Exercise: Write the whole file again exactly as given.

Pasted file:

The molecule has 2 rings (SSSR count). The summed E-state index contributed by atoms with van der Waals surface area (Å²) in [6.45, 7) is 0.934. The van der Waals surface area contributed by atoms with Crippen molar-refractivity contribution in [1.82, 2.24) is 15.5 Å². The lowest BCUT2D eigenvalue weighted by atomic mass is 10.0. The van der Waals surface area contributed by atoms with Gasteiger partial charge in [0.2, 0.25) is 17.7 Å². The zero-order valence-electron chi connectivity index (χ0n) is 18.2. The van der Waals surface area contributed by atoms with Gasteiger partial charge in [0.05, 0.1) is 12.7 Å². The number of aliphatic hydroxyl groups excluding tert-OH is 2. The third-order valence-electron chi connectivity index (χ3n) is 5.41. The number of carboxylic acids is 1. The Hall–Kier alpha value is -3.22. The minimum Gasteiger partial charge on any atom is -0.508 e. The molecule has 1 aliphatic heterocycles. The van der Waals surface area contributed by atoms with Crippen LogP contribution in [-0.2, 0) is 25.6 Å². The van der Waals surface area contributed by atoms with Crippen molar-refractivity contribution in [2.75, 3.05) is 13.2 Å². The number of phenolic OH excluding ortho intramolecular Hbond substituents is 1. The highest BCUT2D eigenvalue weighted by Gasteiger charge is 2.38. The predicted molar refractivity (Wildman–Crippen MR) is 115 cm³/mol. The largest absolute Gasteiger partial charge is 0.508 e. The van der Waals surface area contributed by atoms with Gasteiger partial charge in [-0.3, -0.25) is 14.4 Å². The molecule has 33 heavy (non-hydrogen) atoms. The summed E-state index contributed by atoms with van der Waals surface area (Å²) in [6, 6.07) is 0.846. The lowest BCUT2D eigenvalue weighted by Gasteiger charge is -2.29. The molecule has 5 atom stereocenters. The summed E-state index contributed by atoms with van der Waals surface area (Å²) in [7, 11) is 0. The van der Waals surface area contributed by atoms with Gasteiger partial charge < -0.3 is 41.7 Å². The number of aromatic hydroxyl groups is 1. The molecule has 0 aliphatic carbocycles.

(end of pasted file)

The molecule has 2 rings (SSSR count). The summed E-state index contributed by atoms with van der Waals surface area (Å²) in [6.45, 7) is 0.934. The van der Waals surface area contributed by atoms with Crippen molar-refractivity contribution in [1.82, 2.24) is 15.5 Å². The lowest BCUT2D eigenvalue weighted by atomic mass is 10.0. The van der Waals surface area contributed by atoms with Gasteiger partial charge in [0.2, 0.25) is 17.7 Å². The zero-order valence-electron chi connectivity index (χ0n) is 18.2. The van der Waals surface area contributed by atoms with Gasteiger partial charge in [0.05, 0.1) is 12.7 Å². The number of aliphatic hydroxyl groups excluding tert-OH is 2. The third-order valence-electron chi connectivity index (χ3n) is 5.41. The number of carboxylic acids is 1. The Hall–Kier alpha value is -3.22. The minimum Gasteiger partial charge on any atom is -0.508 e. The molecule has 1 aliphatic heterocycles. The van der Waals surface area contributed by atoms with Crippen LogP contribution in [-0.2, 0) is 25.6 Å². The van der Waals surface area contributed by atoms with Crippen molar-refractivity contribution in [2.75, 3.05) is 13.2 Å². The number of phenolic OH excluding ortho intramolecular Hbond substituents is 1. The highest BCUT2D eigenvalue weighted by Gasteiger charge is 2.38. The predicted molar refractivity (Wildman–Crippen MR) is 115 cm³/mol. The largest absolute Gasteiger partial charge is 0.508 e. The van der Waals surface area contributed by atoms with Gasteiger partial charge in [-0.3, -0.25) is 14.4 Å². The molecule has 33 heavy (non-hydrogen) atoms. The summed E-state index contributed by atoms with van der Waals surface area (Å²) in [6, 6.07) is 0.846. The lowest BCUT2D eigenvalue weighted by Gasteiger charge is -2.29. The molecule has 5 atom stereocenters. The summed E-state index contributed by atoms with van der Waals surface area (Å²) in [7, 11) is 0. The van der Waals surface area contributed by atoms with Gasteiger partial charge < -0.3 is 41.7 Å². The number of aromatic hydroxyl groups is 1. The molecule has 0 aliphatic carbocycles.